The latest data on the Chinese economy released on Saturday show exports down 8% year-on-year. By any measure you pick, China’s expansion is losing steam.
But working out how much it’s slowing by is extremely hard to do.
Based on a series of different indicators, the economy is currently growing between about 4% and 7% a year. That’s not exactly a small gap, and the truth matters enormously for China, Asia and the rest of the world. The country has a ballooning debt issue that will be much harder to deal with if growth is slow.
Bank of America Merrill Lynch global economist Gustavo Reis and his team sent out a note over the weekend discussing just how much Chinese growth is slowing by a series of different measures.
One of the measures they have looked at is an analyst favourite: The Li Keqiang Index (LKI). Back in 2007, Li reportedly told a US ambassador that he personally looked at the economy with an index made up of three parts: Electricity production, rail traffic, and lending.
Here’s how those three look:
Loans are rising, but electricity production is up by less than 5% year-on-year, and rail traffic is shrinking at rates last seen during the depths of the 2008-09 financial crisis.
So it’s fair to say that it’s not a pretty picture as far as China’s Premier’s favourite economic index is concerned. Here’s how it looks in comparison to GDP:
The BAI (broad activity index) brought together by BAML economists tracks GDP much more closely — it’s a composite of 20 different indicators.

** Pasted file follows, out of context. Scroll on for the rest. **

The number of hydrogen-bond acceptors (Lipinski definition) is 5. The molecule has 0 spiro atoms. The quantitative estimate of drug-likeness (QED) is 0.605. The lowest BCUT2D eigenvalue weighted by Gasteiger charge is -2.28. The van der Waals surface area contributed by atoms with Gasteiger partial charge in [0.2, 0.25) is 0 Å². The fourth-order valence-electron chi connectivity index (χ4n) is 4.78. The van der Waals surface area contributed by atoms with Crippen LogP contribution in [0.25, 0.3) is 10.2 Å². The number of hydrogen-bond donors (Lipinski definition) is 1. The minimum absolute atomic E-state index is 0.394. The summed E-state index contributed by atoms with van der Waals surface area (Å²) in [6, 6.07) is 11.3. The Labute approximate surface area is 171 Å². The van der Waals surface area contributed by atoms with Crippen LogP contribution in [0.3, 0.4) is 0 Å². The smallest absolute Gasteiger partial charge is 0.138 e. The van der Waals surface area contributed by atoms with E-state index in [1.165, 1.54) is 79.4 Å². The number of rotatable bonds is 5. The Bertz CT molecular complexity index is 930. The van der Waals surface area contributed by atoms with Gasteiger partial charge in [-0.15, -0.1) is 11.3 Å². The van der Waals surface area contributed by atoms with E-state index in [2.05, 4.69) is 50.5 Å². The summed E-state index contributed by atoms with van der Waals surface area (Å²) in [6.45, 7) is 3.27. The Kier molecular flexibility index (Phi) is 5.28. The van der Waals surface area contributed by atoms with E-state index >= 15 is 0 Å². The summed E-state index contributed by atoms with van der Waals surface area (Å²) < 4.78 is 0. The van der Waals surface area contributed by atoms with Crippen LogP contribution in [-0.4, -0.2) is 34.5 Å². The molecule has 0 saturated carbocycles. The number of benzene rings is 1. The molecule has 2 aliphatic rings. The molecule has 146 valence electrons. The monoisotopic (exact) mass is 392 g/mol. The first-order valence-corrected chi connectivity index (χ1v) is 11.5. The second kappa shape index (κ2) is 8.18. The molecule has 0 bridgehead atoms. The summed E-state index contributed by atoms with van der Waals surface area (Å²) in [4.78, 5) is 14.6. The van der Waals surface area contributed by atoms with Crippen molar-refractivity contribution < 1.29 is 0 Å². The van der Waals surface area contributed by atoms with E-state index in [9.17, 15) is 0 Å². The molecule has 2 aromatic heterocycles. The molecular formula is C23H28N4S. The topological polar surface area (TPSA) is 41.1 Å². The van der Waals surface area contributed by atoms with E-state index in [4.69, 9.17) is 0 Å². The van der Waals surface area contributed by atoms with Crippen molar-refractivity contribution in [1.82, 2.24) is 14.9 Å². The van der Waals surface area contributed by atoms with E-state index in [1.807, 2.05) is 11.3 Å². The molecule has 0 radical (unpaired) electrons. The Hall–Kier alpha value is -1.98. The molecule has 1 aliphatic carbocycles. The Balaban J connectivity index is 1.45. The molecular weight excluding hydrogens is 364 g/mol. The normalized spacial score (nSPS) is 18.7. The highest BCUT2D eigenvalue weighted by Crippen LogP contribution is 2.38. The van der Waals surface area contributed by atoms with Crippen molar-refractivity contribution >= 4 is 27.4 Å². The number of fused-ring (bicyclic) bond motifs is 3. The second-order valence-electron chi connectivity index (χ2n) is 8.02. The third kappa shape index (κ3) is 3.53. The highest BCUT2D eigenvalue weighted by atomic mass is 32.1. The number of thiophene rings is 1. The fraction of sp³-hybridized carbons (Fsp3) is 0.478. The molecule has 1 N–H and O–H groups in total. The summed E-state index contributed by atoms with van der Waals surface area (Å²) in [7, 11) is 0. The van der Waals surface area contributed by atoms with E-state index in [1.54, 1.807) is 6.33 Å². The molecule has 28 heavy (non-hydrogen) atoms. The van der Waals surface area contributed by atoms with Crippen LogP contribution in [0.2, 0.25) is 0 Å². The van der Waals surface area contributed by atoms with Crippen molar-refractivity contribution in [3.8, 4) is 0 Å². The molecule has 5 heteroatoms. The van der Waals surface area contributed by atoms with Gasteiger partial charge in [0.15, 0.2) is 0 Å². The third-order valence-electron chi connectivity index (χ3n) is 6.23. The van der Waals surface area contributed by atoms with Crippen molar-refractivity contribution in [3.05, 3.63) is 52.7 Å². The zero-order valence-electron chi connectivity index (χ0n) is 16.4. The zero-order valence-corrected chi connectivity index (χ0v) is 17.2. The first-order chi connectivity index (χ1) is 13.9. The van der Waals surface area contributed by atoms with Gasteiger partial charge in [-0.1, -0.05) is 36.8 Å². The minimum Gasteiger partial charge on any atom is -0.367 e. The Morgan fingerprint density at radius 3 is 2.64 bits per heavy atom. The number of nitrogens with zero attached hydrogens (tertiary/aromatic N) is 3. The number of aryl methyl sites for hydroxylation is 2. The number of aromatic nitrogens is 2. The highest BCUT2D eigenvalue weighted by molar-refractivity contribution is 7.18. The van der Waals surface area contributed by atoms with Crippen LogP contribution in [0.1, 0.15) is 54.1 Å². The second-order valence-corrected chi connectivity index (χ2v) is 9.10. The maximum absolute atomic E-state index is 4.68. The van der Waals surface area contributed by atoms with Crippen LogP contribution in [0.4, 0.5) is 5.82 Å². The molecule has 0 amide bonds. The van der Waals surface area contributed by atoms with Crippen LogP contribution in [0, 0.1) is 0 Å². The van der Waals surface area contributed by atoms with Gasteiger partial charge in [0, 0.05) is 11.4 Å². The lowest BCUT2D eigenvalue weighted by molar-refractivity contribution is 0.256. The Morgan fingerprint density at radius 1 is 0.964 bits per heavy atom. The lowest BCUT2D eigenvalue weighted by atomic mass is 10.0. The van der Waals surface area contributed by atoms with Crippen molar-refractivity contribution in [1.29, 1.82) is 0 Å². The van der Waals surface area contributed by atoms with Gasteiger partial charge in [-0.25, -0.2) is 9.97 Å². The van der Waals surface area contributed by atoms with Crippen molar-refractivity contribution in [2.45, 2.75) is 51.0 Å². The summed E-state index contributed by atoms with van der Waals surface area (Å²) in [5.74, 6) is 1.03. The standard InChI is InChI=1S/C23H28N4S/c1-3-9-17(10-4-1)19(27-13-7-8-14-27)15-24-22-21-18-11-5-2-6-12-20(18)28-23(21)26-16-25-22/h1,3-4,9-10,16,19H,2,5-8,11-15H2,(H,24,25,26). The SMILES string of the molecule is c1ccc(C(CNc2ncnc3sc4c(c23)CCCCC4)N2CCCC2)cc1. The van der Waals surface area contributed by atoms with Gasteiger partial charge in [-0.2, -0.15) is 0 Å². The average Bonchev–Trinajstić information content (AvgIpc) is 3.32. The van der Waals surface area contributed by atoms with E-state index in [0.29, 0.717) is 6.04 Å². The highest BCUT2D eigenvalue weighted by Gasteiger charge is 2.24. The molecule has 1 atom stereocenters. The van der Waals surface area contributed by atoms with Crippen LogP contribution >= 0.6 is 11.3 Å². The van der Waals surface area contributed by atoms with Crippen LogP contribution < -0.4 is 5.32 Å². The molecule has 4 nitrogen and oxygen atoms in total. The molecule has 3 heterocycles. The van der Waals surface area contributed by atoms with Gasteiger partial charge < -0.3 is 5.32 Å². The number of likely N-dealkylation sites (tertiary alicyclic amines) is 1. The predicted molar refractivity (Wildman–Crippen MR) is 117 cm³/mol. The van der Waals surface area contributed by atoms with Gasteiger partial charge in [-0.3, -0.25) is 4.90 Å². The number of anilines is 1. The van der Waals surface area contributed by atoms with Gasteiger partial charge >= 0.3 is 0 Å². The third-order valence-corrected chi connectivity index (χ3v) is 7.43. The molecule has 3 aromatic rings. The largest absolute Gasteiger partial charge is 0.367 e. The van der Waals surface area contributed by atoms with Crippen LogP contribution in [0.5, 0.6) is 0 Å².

But yet another indicator, the LEAP index, which brings together “power output, crude steel output, cement output, auto sales, housing starts, railway cargo traffic and medium- to long-term loans,” suggests Chinese GDP is even more overblown than the Li Keqiang Index does.
So it’s something of a mystery.
There seem to be at least three possibilities:
- The government is lying. This doesn’t seem difficult to imagine. The credibility of the Chinese government is attached to both its ability to provide growth and its ability to exert a high level of control over the economy. Slower growth isn’t something it would like to admit.
- China’s GDP is transitioning away from industry. The BAI index that is closest to GDP finds all of the weakness is in manufacturing, while those that pay more attention to industry, like the LKI and LEAP index are lower. If the Chinese economy is shifting more towards services, things like power production will be less accurate as proxies for GDP.
- It’s too complicated to capture like this. GDP as a way of calculating the economy is rough at best, and it’s possible that none of these indices capture what’s really happening in the world’s biggest developing economy.
The truth of the figures matter more to the rest of the world than they ever have before. The Chinese economy is still locked out of global financial channels in some ways, but the International Monetary Fund (IMF) said back in 2011 that it’s now the main source of real economic spillovers to the rest of the world.
In short, China can’t sneeze without the rest of the world catching a cold.